THE EDITOR: Following the Thirty Years’ War, a European religious war that embroiled much of the continent, the Peace of Westphalia in 1648 established the notion of territorial sovereignty as a norm of non-interference in the affairs of other nations, called Westphalian sovereignty. Because of globalisation the concept of a nation’s sovereignty will be challenged. Presently, the US, Russia, the EU and China are the main disruptors to national sovereignty.
The people in Venezuela are suffering mainly because of US sanctions. Venezuela cannot use the US dollar payment system call SWIFT. When Caribbean countries were threatened with similar sanctions via “derisking” we panicked and tried to comply.
If any country cannot use SWIFT its economy would crumble since it is the only fully developed international payment system, although China has a basic one and the EU is developing one.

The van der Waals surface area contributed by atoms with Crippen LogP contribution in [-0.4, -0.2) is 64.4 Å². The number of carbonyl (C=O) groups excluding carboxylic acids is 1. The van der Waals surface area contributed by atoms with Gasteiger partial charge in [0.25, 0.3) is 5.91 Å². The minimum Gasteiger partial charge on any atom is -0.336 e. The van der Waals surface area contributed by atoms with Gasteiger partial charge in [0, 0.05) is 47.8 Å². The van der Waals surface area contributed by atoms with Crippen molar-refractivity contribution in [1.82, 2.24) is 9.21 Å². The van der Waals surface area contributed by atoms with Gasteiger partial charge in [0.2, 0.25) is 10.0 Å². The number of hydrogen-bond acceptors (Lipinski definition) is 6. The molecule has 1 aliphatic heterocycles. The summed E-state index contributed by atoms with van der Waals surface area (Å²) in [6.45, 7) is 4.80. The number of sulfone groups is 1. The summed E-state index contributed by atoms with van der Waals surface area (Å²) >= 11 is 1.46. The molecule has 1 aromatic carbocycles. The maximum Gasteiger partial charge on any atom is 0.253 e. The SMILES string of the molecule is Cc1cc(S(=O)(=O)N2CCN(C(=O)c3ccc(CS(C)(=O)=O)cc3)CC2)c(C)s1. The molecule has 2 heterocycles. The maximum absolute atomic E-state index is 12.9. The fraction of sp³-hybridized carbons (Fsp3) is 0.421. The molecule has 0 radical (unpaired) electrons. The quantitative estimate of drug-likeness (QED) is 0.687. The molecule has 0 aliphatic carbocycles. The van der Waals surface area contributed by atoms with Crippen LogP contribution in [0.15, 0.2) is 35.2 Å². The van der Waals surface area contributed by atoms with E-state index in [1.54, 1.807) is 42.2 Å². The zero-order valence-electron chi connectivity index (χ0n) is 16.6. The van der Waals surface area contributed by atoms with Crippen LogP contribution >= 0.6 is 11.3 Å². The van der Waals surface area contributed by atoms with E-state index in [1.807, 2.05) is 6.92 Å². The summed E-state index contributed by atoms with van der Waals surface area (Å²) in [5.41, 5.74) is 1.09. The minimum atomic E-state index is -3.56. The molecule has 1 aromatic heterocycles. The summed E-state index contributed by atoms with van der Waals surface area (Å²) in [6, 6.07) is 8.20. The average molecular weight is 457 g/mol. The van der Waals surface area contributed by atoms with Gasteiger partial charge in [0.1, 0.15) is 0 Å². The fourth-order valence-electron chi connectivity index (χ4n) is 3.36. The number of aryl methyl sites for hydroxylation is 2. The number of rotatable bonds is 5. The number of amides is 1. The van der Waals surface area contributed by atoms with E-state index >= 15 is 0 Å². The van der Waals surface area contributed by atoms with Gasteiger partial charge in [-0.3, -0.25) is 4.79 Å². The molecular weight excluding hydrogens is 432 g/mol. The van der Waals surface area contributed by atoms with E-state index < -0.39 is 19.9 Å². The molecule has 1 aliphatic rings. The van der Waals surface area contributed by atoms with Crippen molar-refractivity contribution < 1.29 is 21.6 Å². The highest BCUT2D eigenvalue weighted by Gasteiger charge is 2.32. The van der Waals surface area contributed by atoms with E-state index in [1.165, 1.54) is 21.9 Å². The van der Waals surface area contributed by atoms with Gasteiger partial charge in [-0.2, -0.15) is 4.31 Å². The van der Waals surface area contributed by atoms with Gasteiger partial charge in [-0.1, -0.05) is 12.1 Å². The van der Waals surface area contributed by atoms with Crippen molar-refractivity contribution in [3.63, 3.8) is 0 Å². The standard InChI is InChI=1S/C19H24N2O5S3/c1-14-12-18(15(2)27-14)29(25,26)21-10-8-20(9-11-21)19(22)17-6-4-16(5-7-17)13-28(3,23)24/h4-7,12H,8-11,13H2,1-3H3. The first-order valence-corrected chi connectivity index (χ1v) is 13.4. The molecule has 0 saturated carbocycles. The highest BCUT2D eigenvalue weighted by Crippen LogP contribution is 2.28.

Russia has interfered with the sovereignty of many of the former members of the Soviet Union such as Georgia and Ukraine.
China has interfered with the sovereignty of many nations using its Belt and Road Initiative. China has control of Gwadar Port in Pakistan.
The EU has disrupted many countries’ sovereignty using the Organisation for Economic Co-operation and Development and blacklisting countries, forcing them to change their laws so it benefits developed nations (mainly Europe). Prime Minister of St Vincent and the Grenadines Ralph Gonsalves and Prime Minister of Dominica Roosevelt Skerrit made statements supporting my assertion.
The balancing act that TT and Caricom has to do is how to benefit from the international system and not be servants but skilled players. More globalisation will likely occur, more battles for global hegemony will materialise but having protocols and policies to benefit from them is paramount. There are mathematical models that can help.
BRIAN ELLIS PLUMMER via e-mail